And around the sides

REMEMBER BEFORE GOD, THE PEOPLE OF LONDON 1939-1945

Before the terrible onslaught of the Blitz, the first bomb actually fell on the City early in the morning of 25th August 1940. The event is commemorated by this engraved stone on Roman House at the corner of Wood Street and Fore Street. I only know about this because I can see it from my window in the Barbican!

That rings a bell …

Just off Whitecross Street is this doorway which makes me smile every time I see it. The story I have conjured up in my mind is that, some time in the early 1970s, the people living there found that visitors knocked on the door rather than ringing the bell. When asked why, callers usually said that they didn’t know there was a bell. As a consequence, the residents (who obviously had artistic talents) got out their paint brushes and added this helpful sign to indicate where the push button bell was. Brilliant!

This got me thinking about doorbells generally and their vanishing use in the City, where people are now ‘buzzed in’ or channeled via security guards or reception desks. So as I walked around looking for other blog subjects I kept an eye out for doorbells that have survived from a previous era – here are those that I have found so far.

Number 103 Cannon Street is a listed building dating from 1866 and is described as being of  ‘Byzantine style with some carved decoration and mouldings with shafts of polished pink granite to ground storey arcade’. It isn’t a house any more but beside its rather formidable doors are two very nice examples of bells from a time when home and office accommodation were in some way combined.

 

The bells are hidden when the door is open so this picture was taken at the weekend

 

 

When living space and workplace were closely located

I knew the Livery Companies wouldn’t let me down when it came to buildings that had been preserved right down to the smallest detail. The splendid blue door of the Wax Chandlers Hall has a complementary bell beautifully mounted.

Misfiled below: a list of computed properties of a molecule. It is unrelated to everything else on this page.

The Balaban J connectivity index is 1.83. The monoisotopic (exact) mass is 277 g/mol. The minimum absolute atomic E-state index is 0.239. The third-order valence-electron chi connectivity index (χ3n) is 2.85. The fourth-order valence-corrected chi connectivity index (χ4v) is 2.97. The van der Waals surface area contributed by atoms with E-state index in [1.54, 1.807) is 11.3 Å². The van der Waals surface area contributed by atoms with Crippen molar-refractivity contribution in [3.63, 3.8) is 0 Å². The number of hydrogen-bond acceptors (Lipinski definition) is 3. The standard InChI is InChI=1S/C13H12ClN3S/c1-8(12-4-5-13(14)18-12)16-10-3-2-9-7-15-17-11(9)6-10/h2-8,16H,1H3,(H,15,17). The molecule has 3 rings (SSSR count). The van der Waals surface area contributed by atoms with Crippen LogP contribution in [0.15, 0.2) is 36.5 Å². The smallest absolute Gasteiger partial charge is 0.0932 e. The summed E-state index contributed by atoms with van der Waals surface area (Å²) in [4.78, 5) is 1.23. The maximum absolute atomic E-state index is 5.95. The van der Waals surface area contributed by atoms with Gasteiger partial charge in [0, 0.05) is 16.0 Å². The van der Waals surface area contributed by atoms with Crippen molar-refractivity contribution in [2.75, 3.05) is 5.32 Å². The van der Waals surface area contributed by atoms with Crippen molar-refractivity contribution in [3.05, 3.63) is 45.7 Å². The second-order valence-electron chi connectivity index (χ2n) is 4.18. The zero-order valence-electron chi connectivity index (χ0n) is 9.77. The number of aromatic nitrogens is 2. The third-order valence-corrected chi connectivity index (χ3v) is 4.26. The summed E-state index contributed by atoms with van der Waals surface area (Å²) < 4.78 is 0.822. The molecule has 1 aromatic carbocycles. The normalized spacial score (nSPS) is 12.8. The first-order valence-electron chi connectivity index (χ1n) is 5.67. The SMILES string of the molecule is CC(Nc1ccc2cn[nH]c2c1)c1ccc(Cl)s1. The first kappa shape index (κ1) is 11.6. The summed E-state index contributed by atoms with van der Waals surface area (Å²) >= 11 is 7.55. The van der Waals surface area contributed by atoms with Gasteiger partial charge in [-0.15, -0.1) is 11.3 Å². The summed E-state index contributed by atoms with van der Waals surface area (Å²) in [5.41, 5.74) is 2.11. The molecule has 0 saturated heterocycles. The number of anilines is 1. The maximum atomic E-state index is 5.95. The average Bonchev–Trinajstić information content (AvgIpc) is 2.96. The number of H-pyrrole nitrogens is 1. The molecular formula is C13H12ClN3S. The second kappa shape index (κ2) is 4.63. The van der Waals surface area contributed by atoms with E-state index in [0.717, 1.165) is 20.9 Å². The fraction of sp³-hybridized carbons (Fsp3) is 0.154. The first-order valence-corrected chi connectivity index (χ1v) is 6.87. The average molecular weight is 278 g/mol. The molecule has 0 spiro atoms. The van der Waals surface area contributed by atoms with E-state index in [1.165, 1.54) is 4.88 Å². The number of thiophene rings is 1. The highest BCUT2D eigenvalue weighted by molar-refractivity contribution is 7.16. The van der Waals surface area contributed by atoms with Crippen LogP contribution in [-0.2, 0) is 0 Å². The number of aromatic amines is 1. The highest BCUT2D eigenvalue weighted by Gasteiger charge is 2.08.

6 Gresham Street EC2

Bell for the Wax Chandlers Hall

The bell at Stationer’s Hall, below, is rather austere …

Ave Maria Lane, EC4

Not surprisingly, the Goldsmiths are well guarded …

The doorbells in Gresham Street

I’m sure it’s pleasure keeping this one looking smart …

81 Coleman Street EC2

Number 5 Frederick’s Place was constructed in 1776 by the Adams brothers, John and Robert, of Adelphi fame. No wonder the old bell pull looks a bit wobbly now given the usage it must have had over the years. Lawyers, accountants and medical men were its primary residents over the years but at one time it housed a very different business. The London & Oxford Group, who are the current tenants, have researched the building’s previous occupants and in their notes on this subject they comment as follows

One of the more interesting enterprises carried on from here during the Edwardian era was a servants’ registry run by Owen Limms. At this date the supply of domestics still exceeded demand. Consequently, employers could afford to be very selective. It would have fallen to Owen Limms to weed out the fly-by-nights, drunkards and pilferers who represented a significant portion of those who beat a path to his door, and to instill in the remainder the habits of industry and piety.

I can’t help imagining these young folk reaching out and pulling this bell, nervously anticipating their interview with the no doubt formidable, and rather scary, Mr Limms.

Number 5’s imposing front door

 

‘Mr Limms is expecting you’

The Bank of England had a special arrangement for night time callers …

On the wall of the Bank of England in Threadneedle Street

This bell in Great Tower Street obviously gets a regular polish …

Entrance to Williams & Glyn’s Bank, 8 Great Tower Street

And finally, a visit to the secluded Wardrobe Place off Carter Lane. Number 2 has two bells …

Many old City doors seem to be blue